4. If you want, you can then select the box next to your “source/medium” and click “plot rows” (just above it) to plot its performance over time. Or you can click “Export” at the top of the report, to export the data to a csv or pdf.

5. When exporting data, remember to click the “day”, “month” or “year” button, and select the metrics that you would like (using the drop-downs above the graph e.g., “Sessions” and “New Users”) to dictate format and content of your csv data.


Age UK Spreads the Warmth

Age UK have wrapped up the Telegraph Magazine with a thermal cover to highlight their ‘Spread the Warmth’ campaign. The advert, printed in grey thermal ink, will respond to the reader’s fingertips. As readers touch one of the items in the picture, it will turn orange. Through touch, the colour of the lamp, or phone in the picture changes helping to demonstrate how donations will help older people stay warm during winter. 
The inside and back page of the cover wrap will have more information, explaining the thinking behind the campaign and how Age UK will help older people in the winter. Not only does this engaging and innovative creative build awareness of Age UK but it also gets across the wider social issues in a fresh way.
You can see more about their campaign here.

Meet The Superhumans

With only three days to go until chaos descends upon the capital, the merest mention of the Olympic Games fills most Londoners – especially commuters – with dread. However, Channel Four are doing a great job to counteract the ever-growing panic by making us really excited about the Paralympics, set to start on the 29th August.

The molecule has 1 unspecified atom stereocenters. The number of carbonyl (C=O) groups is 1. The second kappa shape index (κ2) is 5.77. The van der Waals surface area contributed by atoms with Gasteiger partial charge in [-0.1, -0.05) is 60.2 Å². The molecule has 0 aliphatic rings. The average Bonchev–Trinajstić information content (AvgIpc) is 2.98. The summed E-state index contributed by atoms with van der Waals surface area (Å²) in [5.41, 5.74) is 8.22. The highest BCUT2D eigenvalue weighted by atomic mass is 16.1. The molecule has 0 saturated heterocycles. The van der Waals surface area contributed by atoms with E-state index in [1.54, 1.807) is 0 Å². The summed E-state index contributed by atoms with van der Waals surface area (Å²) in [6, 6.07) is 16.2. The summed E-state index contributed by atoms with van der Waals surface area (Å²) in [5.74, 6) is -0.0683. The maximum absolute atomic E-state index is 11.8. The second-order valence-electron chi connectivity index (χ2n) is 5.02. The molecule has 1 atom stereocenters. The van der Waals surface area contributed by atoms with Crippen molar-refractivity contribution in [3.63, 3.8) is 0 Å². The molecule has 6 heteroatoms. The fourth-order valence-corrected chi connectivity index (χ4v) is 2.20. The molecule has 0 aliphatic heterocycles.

If you don’t feel proud about London 2012 I would recommend watching C4’s newest 90-second ad, Meet the Superhumans. Both Meet the Superhumans and Gallop (read about Gallop here) show just how advanced recent video ad campaigns have become, with every shot, setting and sound timed to perfection. They’ve responded to the rapid increase of digital and social media, where the buzz around a brand can snowball in seconds – but disappear just as rapidly. As Tom Tagholm, director of Meet the Superhumans, explains: “We knew we had to make some noise. We knew we had to add some edge and grit and attitude.”

It’s clear that the other aspects of C4’s online Paralympic presence have also been years in the making. Its specialised Twitter page has attracted over 45,000 followers. Its Facebook page posts regular video interviews and profiles. There is even a dedicated, up-to-date and compelling blog written by James Ballardie, That Paralympic Blog. It complements That Paralympics Show, which has been gracing our TV screens and gearing us up for the Games since 2010.

Channel Four’s flawless marketing and raw, honest portrayal of our Paralympic athletes makes me feel that there’s no better channel – or group of sporting heroes – to represent Great Britain. 

Unicef’s colourful fundraising campaign

Click here to see the new website created by Dulux aiming to ‘sell-off’ 16.7 million individual colours, raising money for Unicef. For a donation of £1 or more you can own one of the colours that can be viewed on a smartphone. Sorry if your name’s Rich Brown as that one’s already gone, but there’s still lots more to buy… Tempted?

Coal cares!

A small group of American medical experts and other activists took on the coal industry with the launch, yesterday, of the fake charitable initiative and website coal cares. With the offer of special branded inhalers to take the stigma out of childhood asthma and helpful debunking of the myths of alternative energy supply, it’s a potentially controversial way to generate media interest by lampooning the culture that it challenges.